Distribution company The Siltek Group has joined the growing list of channel operators that have wielded the axe in the lead-up to Christmas, with 34 "non-essential" staff today being trimmed from the Agate and Prion arms of the operation.
Siltek CEO Hugh Evans confirmed the retrenchments saying staff numbers have been reduced by "around 17 per cent" (34 staff) and is "the final step in the merger between Agate and Prion". Evans lamented the move as being "a tough call to make, just before Christmas" but added it was essential to ensure Siltek maintains the profitability that has been its sustained heritage.
"We have made this decision for the good of the organisation," Evans said. "The focus will now be wholly on Siltek. It allows us to start the new year afresh and it means that the horizon is nice and clean. Even in terms of the reduced margins, we will be able to make money."
Evans denied categorically that trimming staff numbers was the beginning of the end for Siltek.
"Absolutely not," he said. "Siltek will survive and prosper. We are, and will remain to be, a profitable organisation dedicated to being the best at what we do. Our core values are growth and profitability, and this move has all been about maintaining profitability."
Not too many people in the channel would argue with Evans that 2000 has well and truly been a year to forget. He named the Y2K, GST, business activity statements, the crashing Australian dollar, five interest-rate hikes in the year, the stock market correction, and the Olympics as major contributors in the channel's shocking year.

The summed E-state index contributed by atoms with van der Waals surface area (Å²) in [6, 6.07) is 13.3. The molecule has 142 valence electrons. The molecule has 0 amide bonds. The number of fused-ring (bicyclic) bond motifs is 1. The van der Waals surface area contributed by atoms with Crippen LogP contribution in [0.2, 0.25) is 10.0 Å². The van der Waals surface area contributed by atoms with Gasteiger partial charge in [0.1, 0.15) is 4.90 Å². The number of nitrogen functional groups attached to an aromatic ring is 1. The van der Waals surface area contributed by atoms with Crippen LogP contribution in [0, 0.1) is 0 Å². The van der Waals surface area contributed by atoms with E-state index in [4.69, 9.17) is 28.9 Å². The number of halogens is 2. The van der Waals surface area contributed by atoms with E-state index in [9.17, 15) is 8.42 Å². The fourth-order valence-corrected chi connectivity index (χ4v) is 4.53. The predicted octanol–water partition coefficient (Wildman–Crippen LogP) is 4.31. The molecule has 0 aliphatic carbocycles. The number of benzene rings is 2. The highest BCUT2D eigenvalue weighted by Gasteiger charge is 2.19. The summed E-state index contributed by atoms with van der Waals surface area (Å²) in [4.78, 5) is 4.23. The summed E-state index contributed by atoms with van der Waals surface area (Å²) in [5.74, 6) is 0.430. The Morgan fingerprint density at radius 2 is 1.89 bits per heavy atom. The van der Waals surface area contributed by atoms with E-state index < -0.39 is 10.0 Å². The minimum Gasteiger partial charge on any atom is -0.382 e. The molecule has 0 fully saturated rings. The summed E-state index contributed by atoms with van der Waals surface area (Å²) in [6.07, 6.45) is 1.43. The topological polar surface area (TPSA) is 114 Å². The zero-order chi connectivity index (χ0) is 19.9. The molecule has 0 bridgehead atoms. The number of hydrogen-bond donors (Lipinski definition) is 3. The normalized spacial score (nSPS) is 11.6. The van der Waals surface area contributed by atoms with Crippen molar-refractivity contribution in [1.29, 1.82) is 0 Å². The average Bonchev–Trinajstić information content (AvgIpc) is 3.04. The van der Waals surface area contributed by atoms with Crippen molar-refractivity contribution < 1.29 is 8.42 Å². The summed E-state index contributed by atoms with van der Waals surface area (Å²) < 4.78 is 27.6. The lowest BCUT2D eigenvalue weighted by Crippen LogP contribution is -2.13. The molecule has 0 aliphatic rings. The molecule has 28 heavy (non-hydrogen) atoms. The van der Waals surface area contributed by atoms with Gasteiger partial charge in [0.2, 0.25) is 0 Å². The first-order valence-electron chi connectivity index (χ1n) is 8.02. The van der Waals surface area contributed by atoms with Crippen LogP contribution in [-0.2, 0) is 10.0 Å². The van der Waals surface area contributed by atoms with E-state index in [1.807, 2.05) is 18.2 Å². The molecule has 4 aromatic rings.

"We had to do this," he said. "We have done the right thing. If we didn't do this now, we would really start to feel the losses and pain next year. It was evident that if we didn't do something, we would go into a loss situation next year."
Evans said 2000 represented the first time in nine years of operation Siltek has had to "take provisions" (sell through stock at a loss), which he said was a pretty good barometer on just how badly the industry had performed this year.
He said revenue over the September to November period was down 22 per cent on last year, but added this is probably reflected across the board in the channel - not just in Siltek. He denied Siltek had incurred significant losses over this period and said "irrational competitors" who compromise on margins contributed to the poor results.
"Some players are doing silly things to their selling price just to get the business," Evans said. "There have been no operating losses in the organisation and we don't intend there ever to be. That is what this move is all about. We are a very prudent organisation so we have taken provisions to get rid of some excess and obsolete stock.
"In our forecasts, we anticipated sales to grow by over 20 per cent this year and bought extra stock to cover that. It has been a bad year for everybody and we have not been able to sell all that stock through."
According to Evans, the lost jobs at Siltek have not been dominated by staff from either the Agate or Prion distribution arms of the organisation. They have been truly "across the board", he said, with retrenchments in sales, administration and management.
Meanwhile, the merger of Agate and Prion into one organisation, to be known as Siltek, is almost complete. However, Evans said we have not seen the last of the Agate and Prion brands.
"There is still significant value in the Agate and Prion brands," he said. "You will continue to see them for a while."
Effective from January 1 next year, the two organisations will have totally combined customer lists and will be operating as a single entity, he said. The two companies only had 300 cross-over customers and the merger has introduced a total of 1800 new customers to one or the other of the distributors.